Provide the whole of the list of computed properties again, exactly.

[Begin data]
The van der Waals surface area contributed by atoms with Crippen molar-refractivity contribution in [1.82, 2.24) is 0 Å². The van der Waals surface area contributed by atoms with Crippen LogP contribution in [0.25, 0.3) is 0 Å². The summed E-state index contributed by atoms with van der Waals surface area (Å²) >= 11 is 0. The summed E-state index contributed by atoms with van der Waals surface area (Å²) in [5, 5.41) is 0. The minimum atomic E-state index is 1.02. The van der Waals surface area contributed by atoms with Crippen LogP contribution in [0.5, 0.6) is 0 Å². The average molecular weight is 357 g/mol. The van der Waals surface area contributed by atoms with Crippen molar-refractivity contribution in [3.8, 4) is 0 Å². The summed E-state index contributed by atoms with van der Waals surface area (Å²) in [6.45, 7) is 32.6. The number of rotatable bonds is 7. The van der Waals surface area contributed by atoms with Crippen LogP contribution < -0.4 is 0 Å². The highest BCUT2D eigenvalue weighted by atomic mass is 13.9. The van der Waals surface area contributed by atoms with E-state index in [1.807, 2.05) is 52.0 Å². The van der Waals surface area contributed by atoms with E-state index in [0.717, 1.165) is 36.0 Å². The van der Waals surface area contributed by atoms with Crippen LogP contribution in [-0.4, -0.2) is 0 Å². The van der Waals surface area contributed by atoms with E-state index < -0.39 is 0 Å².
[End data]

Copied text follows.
The van der Waals surface area contributed by atoms with Crippen molar-refractivity contribution in [1.82, 2.24) is 0 Å². The van der Waals surface area contributed by atoms with Crippen LogP contribution in [0.25, 0.3) is 0 Å². The summed E-state index contributed by atoms with van der Waals surface area (Å²) >= 11 is 0. The summed E-state index contributed by atoms with van der Waals surface area (Å²) in [5, 5.41) is 0. The minimum atomic E-state index is 1.02. The van der Waals surface area contributed by atoms with Crippen LogP contribution in [0.5, 0.6) is 0 Å². The average molecular weight is 357 g/mol. The van der Waals surface area contributed by atoms with Crippen molar-refractivity contribution in [3.8, 4) is 0 Å². The summed E-state index contributed by atoms with van der Waals surface area (Å²) in [6.45, 7) is 32.6. The number of rotatable bonds is 7. The van der Waals surface area contributed by atoms with Crippen LogP contribution < -0.4 is 0 Å². The highest BCUT2D eigenvalue weighted by atomic mass is 13.9. The van der Waals surface area contributed by atoms with E-state index in [1.807, 2.05) is 52.0 Å². The van der Waals surface area contributed by atoms with E-state index in [0.717, 1.165) is 36.0 Å². The van der Waals surface area contributed by atoms with Crippen LogP contribution in [-0.4, -0.2) is 0 Å². The van der Waals surface area contributed by atoms with E-state index < -0.39 is 0 Å².